Goosen Grabs Chrysler Lead

By Sports NetworkOctober 31, 2003, 5:00 pm
PALM HARBOR, Fla. -- Retief Goosen fired a 5-under 66 on Friday to take the 36-hole lead at the Chrysler Championship. Goosen finished at 7-under-par 135, one shot ahead of his closest competitors.
Jose Coceres and J.J. Henry shared second place at 6-under-par 136.
'I was a bit better in my iron play today, I seemed to hit it closer today than I did yesterday,' said Goosen. 'It's a long way to go. It's only going to get tougher on the weekend.'
Goosen hit a 6-iron to 16 feet for a birdie at the par-4 second. He followed that up with a birdie at the fifth and ran home an 18-footer for a birdie at the seventh to make the turn at 5 under.
The South African continued his fine play on the inward half with a long birdie putt at the 10th. Goosen then knocked a wedge to 10 feet for a birdie at the 12th and picked up another birdie at the par-5 14th.
Goosen missed the green with his approach at the par-4 16th, however, and could not get up and down to save par for his only bogey of the day.
The 34-year-old is currently 26th on the PGA Tour money list although he hasn't won since last year's BellSouth Classic.
'Well, I think my putting has not been up to standard this year,' said the 2001 U.S. Open champion. 'I felt like I drove the ball pretty well this year and do what I've done in the past. But I think my putting has not quite been what it should be and if you look at the guys winning, their putting stats are right up in the top 10.'
Henry collected seven birdies and three bogeys for a round of 67.
'It's going to be a good test this weekend, no doubt about it,' said Henry. 'I'm just going to go out and try to have fun this weekend and look forward to the challenge.'
Overnight leader Charles Howell III carded an even-par 71 to join Jerry Kelly and Chad Campbell in a tie for fourth at 5-under-par 137.
Campbell played the back nine first and stumbled out of the gate with a bogey at the 10th. He countered with a birdie at the 14th but dropped another shot with a bogey at the very next hole.
The 29-year-old responded again and hit a 9-iron to six feet for a birdie at the 18th.
Campbell then tallied back-to-back birdies from the fourth to finish two shots off the pace after a round of 69.
'I feel like I got in a lot of good positions this year,' said Campbell, who is ninth on the money list. 'I'm disappointed I haven't won, but I definitely think it's a good year.'
Briny Baird shot a 66 to finish alongside Thomas Levet at 4-under-par 138. Jonathan Byrd was one shot further back at 3-under-par 139.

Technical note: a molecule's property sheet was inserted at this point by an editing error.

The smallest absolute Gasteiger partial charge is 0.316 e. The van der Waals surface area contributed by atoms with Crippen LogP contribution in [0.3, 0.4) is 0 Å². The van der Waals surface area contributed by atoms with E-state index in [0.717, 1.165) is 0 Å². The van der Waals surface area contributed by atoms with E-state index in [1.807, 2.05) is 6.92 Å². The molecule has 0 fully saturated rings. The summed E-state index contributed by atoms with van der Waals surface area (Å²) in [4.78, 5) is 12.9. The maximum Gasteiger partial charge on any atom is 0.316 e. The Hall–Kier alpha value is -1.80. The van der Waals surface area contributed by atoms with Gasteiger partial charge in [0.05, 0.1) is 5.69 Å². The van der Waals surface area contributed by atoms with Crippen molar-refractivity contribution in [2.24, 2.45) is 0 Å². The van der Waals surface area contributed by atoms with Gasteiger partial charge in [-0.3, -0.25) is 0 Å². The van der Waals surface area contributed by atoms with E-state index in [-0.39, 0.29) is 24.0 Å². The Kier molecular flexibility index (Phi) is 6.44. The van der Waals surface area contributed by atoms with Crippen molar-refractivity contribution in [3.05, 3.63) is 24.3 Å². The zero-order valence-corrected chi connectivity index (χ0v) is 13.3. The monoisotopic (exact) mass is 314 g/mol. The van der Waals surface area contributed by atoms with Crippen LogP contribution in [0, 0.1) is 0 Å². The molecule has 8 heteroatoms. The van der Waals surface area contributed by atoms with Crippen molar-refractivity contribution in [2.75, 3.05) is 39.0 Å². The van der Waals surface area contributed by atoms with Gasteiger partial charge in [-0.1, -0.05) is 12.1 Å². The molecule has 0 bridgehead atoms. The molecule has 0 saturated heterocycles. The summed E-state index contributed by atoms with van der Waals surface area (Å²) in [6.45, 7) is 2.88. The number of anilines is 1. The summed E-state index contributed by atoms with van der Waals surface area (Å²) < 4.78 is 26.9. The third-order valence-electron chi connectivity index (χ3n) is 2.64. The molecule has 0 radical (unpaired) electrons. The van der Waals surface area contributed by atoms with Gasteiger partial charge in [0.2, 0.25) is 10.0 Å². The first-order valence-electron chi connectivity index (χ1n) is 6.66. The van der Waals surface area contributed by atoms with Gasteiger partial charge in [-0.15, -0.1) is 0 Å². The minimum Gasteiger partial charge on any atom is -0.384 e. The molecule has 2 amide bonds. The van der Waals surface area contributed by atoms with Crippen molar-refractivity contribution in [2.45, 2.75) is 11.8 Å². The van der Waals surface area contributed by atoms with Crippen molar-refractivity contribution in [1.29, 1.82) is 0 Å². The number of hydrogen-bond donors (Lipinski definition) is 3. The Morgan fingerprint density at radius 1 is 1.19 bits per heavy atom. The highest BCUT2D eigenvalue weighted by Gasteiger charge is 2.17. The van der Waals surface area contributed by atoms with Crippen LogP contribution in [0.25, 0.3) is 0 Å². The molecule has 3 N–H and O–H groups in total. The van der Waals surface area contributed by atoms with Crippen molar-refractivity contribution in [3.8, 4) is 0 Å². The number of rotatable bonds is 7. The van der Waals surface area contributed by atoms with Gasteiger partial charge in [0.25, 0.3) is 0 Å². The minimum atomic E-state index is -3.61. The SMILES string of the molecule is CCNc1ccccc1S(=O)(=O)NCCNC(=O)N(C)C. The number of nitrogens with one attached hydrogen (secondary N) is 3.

PGA Tour money leader Vijay Singh joined Robert Gamez, Pat Perez, Tim Petrovic, Loren Roberts, Woody Austin and Hank Kuehne in a tie for 10th at 2-under-par 140.
Defending champion K.J. Choi struggled with a second-round 74 to make the cut on the number at 3-over-par 145.
Among those who failed to qualify for the weekend were Ben Curtis, Shaun Micheel, Rich Beem and Phil Mickelson.
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    Hadwin returns to site of last year's 59

    By Will GrayJanuary 17, 2018, 11:04 pm

    Adam Hadwin had a career season last year, one that included shooting a 59 and winning a PGA Tour event. But those two achievements didn't occur in the same week.

    While Hadwin's breakthrough victory came at the Valspar Championship in March, it was at the CareerBuilder Challenge in January when he first made headlines with a third-round 59 at La Quinta Country Club. Hadwin took a lead into the final round as a result, but he ultimately couldn't keep pace with Hudson Swafford.

    He went on to earn a spot at the Tour Championship, and Hadwin made his first career Presidents Cup appearance in October. Now the Canadian returns to Palm Springs, eager to improve on last year's result and hoping to earn a spot in the final group for a third straight year after a T-6 finish in 2016.

    "A lot of good memories here in the desert," Hadwin told reporters. "I feel very comfortable here, very at home. Lots of Canadians, so it's always fun to play well in front of those crowds and hopefully looking forward to another good week."

    Hadwin's 59 last year was somewhat overshadowed, both by the fact that he didn't win the event and that it came just one week after Justin Thomas shot a 59 en route to victory at the Sony Open. But he's still among an exclusive club of just eight players to have broken 60 in competition on Tour and he's eager to get another crack at La Quinta on Saturday.

    "If I'm in the same position on 18, I'm gunning for 58 this year," Hadwin said, "not playing safe for 59."

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    Rahm: If I thought like Phil, I could not hit a shot

    By Will GrayJanuary 17, 2018, 10:39 pm